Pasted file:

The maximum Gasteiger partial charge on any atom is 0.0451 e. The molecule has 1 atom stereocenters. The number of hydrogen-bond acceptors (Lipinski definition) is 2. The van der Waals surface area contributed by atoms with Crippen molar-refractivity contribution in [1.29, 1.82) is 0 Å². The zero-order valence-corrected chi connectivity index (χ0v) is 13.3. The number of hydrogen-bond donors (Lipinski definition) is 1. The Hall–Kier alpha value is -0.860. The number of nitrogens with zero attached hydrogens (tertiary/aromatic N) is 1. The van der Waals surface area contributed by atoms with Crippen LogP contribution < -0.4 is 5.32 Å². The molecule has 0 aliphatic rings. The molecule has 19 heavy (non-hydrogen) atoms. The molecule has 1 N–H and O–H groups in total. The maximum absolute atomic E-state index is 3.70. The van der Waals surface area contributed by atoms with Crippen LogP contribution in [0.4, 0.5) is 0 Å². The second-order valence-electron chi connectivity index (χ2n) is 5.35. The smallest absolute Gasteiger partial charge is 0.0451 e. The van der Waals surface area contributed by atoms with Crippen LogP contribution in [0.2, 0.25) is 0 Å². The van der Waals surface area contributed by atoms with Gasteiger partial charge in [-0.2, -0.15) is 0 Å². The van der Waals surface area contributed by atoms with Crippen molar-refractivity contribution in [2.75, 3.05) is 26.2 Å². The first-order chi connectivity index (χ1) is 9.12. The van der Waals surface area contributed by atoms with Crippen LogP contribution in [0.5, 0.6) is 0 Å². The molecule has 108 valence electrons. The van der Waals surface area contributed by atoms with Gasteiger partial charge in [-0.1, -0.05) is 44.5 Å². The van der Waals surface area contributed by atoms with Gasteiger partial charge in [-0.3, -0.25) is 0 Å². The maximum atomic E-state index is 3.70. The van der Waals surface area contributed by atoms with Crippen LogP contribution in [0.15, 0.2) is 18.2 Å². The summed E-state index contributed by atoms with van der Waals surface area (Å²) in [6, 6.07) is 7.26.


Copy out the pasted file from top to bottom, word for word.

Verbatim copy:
The maximum Gasteiger partial charge on any atom is 0.0451 e. The molecule has 1 atom stereocenters. The number of hydrogen-bond acceptors (Lipinski definition) is 2. The van der Waals surface area contributed by atoms with Crippen molar-refractivity contribution in [1.29, 1.82) is 0 Å². The zero-order valence-corrected chi connectivity index (χ0v) is 13.3. The number of hydrogen-bond donors (Lipinski definition) is 1. The Hall–Kier alpha value is -0.860. The number of nitrogens with zero attached hydrogens (tertiary/aromatic N) is 1. The van der Waals surface area contributed by atoms with Crippen LogP contribution < -0.4 is 5.32 Å². The molecule has 0 aliphatic rings. The molecule has 19 heavy (non-hydrogen) atoms. The molecule has 1 N–H and O–H groups in total. The maximum absolute atomic E-state index is 3.70. The van der Waals surface area contributed by atoms with Crippen LogP contribution in [0.4, 0.5) is 0 Å². The second-order valence-electron chi connectivity index (χ2n) is 5.35. The smallest absolute Gasteiger partial charge is 0.0451 e. The van der Waals surface area contributed by atoms with Crippen LogP contribution in [0.2, 0.25) is 0 Å². The van der Waals surface area contributed by atoms with Gasteiger partial charge in [-0.2, -0.15) is 0 Å². The van der Waals surface area contributed by atoms with Crippen molar-refractivity contribution in [2.75, 3.05) is 26.2 Å². The first-order chi connectivity index (χ1) is 9.12. The van der Waals surface area contributed by atoms with Crippen LogP contribution in [0.5, 0.6) is 0 Å². The molecule has 108 valence electrons. The van der Waals surface area contributed by atoms with Gasteiger partial charge in [-0.1, -0.05) is 44.5 Å². The van der Waals surface area contributed by atoms with Gasteiger partial charge in [-0.3, -0.25) is 0 Å². The maximum atomic E-state index is 3.70. The van der Waals surface area contributed by atoms with Crippen LogP contribution in [0.15, 0.2) is 18.2 Å². The summed E-state index contributed by atoms with van der Waals surface area (Å²) in [6, 6.07) is 7.26.